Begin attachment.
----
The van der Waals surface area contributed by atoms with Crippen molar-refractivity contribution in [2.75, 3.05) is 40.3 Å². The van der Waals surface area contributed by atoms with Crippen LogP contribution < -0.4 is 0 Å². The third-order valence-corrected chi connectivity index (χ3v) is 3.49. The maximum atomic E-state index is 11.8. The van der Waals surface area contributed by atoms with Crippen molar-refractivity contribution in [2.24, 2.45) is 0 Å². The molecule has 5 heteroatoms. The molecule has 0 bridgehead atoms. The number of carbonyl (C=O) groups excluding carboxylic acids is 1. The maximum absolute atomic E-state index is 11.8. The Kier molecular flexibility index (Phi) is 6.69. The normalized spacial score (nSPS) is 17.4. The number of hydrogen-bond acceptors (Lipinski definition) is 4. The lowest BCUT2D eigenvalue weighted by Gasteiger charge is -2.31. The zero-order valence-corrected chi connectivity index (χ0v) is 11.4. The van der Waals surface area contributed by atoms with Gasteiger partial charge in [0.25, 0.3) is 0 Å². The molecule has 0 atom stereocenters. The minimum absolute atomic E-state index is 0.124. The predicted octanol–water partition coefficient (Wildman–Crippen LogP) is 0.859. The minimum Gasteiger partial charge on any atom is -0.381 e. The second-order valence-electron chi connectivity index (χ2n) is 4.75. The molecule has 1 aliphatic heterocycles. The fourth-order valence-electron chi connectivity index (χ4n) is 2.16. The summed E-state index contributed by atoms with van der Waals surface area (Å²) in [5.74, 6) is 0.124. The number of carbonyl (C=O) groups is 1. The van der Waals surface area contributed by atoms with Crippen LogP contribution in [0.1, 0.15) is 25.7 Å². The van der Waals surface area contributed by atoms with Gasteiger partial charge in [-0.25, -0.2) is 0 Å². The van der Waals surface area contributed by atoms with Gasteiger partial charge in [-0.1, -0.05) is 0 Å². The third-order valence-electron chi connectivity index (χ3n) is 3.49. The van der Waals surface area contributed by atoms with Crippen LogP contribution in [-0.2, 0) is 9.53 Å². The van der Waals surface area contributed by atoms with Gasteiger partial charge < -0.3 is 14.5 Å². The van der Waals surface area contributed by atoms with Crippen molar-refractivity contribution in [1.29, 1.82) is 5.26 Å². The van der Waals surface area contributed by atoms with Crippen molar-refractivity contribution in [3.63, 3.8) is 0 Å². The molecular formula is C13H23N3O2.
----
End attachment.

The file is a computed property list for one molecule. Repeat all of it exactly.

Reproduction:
The van der Waals surface area contributed by atoms with Crippen molar-refractivity contribution in [2.75, 3.05) is 40.3 Å². The van der Waals surface area contributed by atoms with Crippen LogP contribution < -0.4 is 0 Å². The third-order valence-corrected chi connectivity index (χ3v) is 3.49. The maximum atomic E-state index is 11.8. The van der Waals surface area contributed by atoms with Crippen molar-refractivity contribution in [2.24, 2.45) is 0 Å². The molecule has 5 heteroatoms. The molecule has 0 bridgehead atoms. The number of carbonyl (C=O) groups excluding carboxylic acids is 1. The maximum absolute atomic E-state index is 11.8. The Kier molecular flexibility index (Phi) is 6.69. The normalized spacial score (nSPS) is 17.4. The number of hydrogen-bond acceptors (Lipinski definition) is 4. The lowest BCUT2D eigenvalue weighted by Gasteiger charge is -2.31. The zero-order valence-corrected chi connectivity index (χ0v) is 11.4. The van der Waals surface area contributed by atoms with Gasteiger partial charge in [0.25, 0.3) is 0 Å². The molecule has 0 atom stereocenters. The minimum absolute atomic E-state index is 0.124. The predicted octanol–water partition coefficient (Wildman–Crippen LogP) is 0.859. The minimum Gasteiger partial charge on any atom is -0.381 e. The second-order valence-electron chi connectivity index (χ2n) is 4.75. The molecule has 1 aliphatic heterocycles. The fourth-order valence-electron chi connectivity index (χ4n) is 2.16. The summed E-state index contributed by atoms with van der Waals surface area (Å²) in [5.74, 6) is 0.124. The number of carbonyl (C=O) groups is 1. The van der Waals surface area contributed by atoms with Crippen LogP contribution in [0.1, 0.15) is 25.7 Å². The van der Waals surface area contributed by atoms with Gasteiger partial charge in [-0.25, -0.2) is 0 Å². The van der Waals surface area contributed by atoms with Gasteiger partial charge in [-0.1, -0.05) is 0 Å². The third-order valence-electron chi connectivity index (χ3n) is 3.49. The van der Waals surface area contributed by atoms with Crippen LogP contribution in [-0.2, 0) is 9.53 Å². The van der Waals surface area contributed by atoms with Gasteiger partial charge < -0.3 is 14.5 Å². The van der Waals surface area contributed by atoms with Crippen molar-refractivity contribution in [1.29, 1.82) is 5.26 Å². The van der Waals surface area contributed by atoms with Crippen molar-refractivity contribution in [3.63, 3.8) is 0 Å². The molecular formula is C13H23N3O2.